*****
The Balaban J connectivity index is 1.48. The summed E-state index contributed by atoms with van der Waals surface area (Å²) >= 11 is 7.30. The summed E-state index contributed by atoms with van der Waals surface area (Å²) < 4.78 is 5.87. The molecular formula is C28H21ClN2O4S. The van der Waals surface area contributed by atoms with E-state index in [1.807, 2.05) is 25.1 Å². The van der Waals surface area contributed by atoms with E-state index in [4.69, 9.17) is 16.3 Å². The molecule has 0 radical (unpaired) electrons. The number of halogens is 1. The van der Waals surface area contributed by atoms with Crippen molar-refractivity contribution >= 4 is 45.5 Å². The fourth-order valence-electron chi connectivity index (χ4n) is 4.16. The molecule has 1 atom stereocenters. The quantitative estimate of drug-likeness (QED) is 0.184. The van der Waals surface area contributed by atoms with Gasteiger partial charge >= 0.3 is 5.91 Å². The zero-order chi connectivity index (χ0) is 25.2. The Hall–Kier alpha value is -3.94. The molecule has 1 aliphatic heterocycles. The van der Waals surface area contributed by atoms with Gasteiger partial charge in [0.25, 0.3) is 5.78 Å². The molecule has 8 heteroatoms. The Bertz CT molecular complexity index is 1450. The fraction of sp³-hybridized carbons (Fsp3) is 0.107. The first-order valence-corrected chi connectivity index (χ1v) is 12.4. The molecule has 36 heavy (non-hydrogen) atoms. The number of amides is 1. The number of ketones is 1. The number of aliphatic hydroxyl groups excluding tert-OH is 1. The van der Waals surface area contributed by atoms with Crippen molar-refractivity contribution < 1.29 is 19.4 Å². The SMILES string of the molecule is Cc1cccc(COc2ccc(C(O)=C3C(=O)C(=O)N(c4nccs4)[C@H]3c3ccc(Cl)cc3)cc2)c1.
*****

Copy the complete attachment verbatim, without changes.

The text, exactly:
The Balaban J connectivity index is 1.48. The summed E-state index contributed by atoms with van der Waals surface area (Å²) >= 11 is 7.30. The summed E-state index contributed by atoms with van der Waals surface area (Å²) < 4.78 is 5.87. The molecular formula is C28H21ClN2O4S. The van der Waals surface area contributed by atoms with E-state index in [1.807, 2.05) is 25.1 Å². The van der Waals surface area contributed by atoms with E-state index in [4.69, 9.17) is 16.3 Å². The molecule has 0 radical (unpaired) electrons. The number of halogens is 1. The van der Waals surface area contributed by atoms with Crippen molar-refractivity contribution >= 4 is 45.5 Å². The fourth-order valence-electron chi connectivity index (χ4n) is 4.16. The molecule has 1 atom stereocenters. The quantitative estimate of drug-likeness (QED) is 0.184. The van der Waals surface area contributed by atoms with Gasteiger partial charge >= 0.3 is 5.91 Å². The zero-order chi connectivity index (χ0) is 25.2. The Hall–Kier alpha value is -3.94. The molecule has 1 aliphatic heterocycles. The van der Waals surface area contributed by atoms with Gasteiger partial charge in [0.25, 0.3) is 5.78 Å². The molecule has 8 heteroatoms. The Bertz CT molecular complexity index is 1450. The fraction of sp³-hybridized carbons (Fsp3) is 0.107. The first-order valence-corrected chi connectivity index (χ1v) is 12.4. The molecule has 36 heavy (non-hydrogen) atoms. The number of amides is 1. The number of ketones is 1. The number of aliphatic hydroxyl groups excluding tert-OH is 1. The van der Waals surface area contributed by atoms with Crippen molar-refractivity contribution < 1.29 is 19.4 Å². The SMILES string of the molecule is Cc1cccc(COc2ccc(C(O)=C3C(=O)C(=O)N(c4nccs4)[C@H]3c3ccc(Cl)cc3)cc2)c1.